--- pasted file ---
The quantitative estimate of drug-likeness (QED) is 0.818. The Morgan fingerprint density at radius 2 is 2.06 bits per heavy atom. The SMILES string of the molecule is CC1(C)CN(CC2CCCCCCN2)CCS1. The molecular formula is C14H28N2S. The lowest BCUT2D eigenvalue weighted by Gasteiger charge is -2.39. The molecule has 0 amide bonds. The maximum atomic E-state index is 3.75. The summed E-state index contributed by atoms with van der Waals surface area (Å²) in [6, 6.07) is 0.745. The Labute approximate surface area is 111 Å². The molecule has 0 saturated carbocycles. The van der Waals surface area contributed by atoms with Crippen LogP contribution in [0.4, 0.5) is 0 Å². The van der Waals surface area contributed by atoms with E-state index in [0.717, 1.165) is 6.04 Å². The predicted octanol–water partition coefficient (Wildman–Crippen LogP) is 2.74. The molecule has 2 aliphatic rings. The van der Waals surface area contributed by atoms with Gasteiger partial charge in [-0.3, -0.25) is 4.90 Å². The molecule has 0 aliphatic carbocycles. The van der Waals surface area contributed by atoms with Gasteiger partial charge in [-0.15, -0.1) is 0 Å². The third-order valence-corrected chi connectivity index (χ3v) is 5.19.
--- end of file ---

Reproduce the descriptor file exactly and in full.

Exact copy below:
The quantitative estimate of drug-likeness (QED) is 0.818. The Morgan fingerprint density at radius 2 is 2.06 bits per heavy atom. The SMILES string of the molecule is CC1(C)CN(CC2CCCCCCN2)CCS1. The molecular formula is C14H28N2S. The lowest BCUT2D eigenvalue weighted by Gasteiger charge is -2.39. The molecule has 0 amide bonds. The maximum atomic E-state index is 3.75. The summed E-state index contributed by atoms with van der Waals surface area (Å²) in [6, 6.07) is 0.745. The Labute approximate surface area is 111 Å². The molecule has 0 saturated carbocycles. The van der Waals surface area contributed by atoms with Crippen LogP contribution in [0.4, 0.5) is 0 Å². The van der Waals surface area contributed by atoms with E-state index in [0.717, 1.165) is 6.04 Å². The predicted octanol–water partition coefficient (Wildman–Crippen LogP) is 2.74. The molecule has 2 aliphatic rings. The van der Waals surface area contributed by atoms with Gasteiger partial charge in [-0.3, -0.25) is 4.90 Å². The molecule has 0 aliphatic carbocycles. The van der Waals surface area contributed by atoms with Gasteiger partial charge in [-0.15, -0.1) is 0 Å². The third-order valence-corrected chi connectivity index (χ3v) is 5.19.